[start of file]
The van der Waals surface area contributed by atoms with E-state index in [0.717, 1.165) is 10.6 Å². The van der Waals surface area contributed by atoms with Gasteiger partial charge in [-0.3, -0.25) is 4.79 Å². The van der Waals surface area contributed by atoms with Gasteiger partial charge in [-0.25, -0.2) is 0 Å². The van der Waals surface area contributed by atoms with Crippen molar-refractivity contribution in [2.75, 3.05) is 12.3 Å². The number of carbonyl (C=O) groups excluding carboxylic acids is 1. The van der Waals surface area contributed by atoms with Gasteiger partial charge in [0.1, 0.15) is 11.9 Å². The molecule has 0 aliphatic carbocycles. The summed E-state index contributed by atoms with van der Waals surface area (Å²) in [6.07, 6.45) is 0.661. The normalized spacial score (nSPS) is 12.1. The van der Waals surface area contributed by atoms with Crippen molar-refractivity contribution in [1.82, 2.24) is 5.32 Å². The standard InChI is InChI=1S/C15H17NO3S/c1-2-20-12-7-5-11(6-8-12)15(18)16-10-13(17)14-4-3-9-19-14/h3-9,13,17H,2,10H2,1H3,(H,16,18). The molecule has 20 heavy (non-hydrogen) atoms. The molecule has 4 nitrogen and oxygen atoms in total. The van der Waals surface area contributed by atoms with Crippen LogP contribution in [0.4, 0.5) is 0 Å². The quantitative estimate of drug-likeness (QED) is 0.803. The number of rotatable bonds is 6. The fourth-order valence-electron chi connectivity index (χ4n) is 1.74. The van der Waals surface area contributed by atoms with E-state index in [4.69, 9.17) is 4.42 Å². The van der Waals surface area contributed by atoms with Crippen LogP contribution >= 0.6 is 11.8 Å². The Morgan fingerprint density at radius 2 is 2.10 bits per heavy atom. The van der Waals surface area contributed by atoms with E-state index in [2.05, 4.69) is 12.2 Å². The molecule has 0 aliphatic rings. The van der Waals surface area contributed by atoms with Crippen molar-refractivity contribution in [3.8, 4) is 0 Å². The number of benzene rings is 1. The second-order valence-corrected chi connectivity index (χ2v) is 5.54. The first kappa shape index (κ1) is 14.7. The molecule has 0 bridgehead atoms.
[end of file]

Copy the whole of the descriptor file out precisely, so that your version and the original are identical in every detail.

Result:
The van der Waals surface area contributed by atoms with E-state index in [0.717, 1.165) is 10.6 Å². The van der Waals surface area contributed by atoms with Gasteiger partial charge in [-0.3, -0.25) is 4.79 Å². The van der Waals surface area contributed by atoms with Gasteiger partial charge in [-0.25, -0.2) is 0 Å². The van der Waals surface area contributed by atoms with Crippen molar-refractivity contribution in [2.75, 3.05) is 12.3 Å². The number of carbonyl (C=O) groups excluding carboxylic acids is 1. The van der Waals surface area contributed by atoms with Gasteiger partial charge in [0.1, 0.15) is 11.9 Å². The molecule has 0 aliphatic carbocycles. The summed E-state index contributed by atoms with van der Waals surface area (Å²) in [6.07, 6.45) is 0.661. The normalized spacial score (nSPS) is 12.1. The van der Waals surface area contributed by atoms with Crippen molar-refractivity contribution in [1.82, 2.24) is 5.32 Å². The standard InChI is InChI=1S/C15H17NO3S/c1-2-20-12-7-5-11(6-8-12)15(18)16-10-13(17)14-4-3-9-19-14/h3-9,13,17H,2,10H2,1H3,(H,16,18). The molecule has 20 heavy (non-hydrogen) atoms. The molecule has 4 nitrogen and oxygen atoms in total. The van der Waals surface area contributed by atoms with Crippen LogP contribution in [0.4, 0.5) is 0 Å². The quantitative estimate of drug-likeness (QED) is 0.803. The number of rotatable bonds is 6. The fourth-order valence-electron chi connectivity index (χ4n) is 1.74. The van der Waals surface area contributed by atoms with E-state index in [4.69, 9.17) is 4.42 Å². The van der Waals surface area contributed by atoms with Crippen LogP contribution >= 0.6 is 11.8 Å². The Morgan fingerprint density at radius 2 is 2.10 bits per heavy atom. The van der Waals surface area contributed by atoms with E-state index in [2.05, 4.69) is 12.2 Å². The molecule has 0 aliphatic rings. The van der Waals surface area contributed by atoms with Crippen molar-refractivity contribution in [3.8, 4) is 0 Å². The number of benzene rings is 1. The second-order valence-corrected chi connectivity index (χ2v) is 5.54. The first kappa shape index (κ1) is 14.7. The molecule has 0 bridgehead atoms.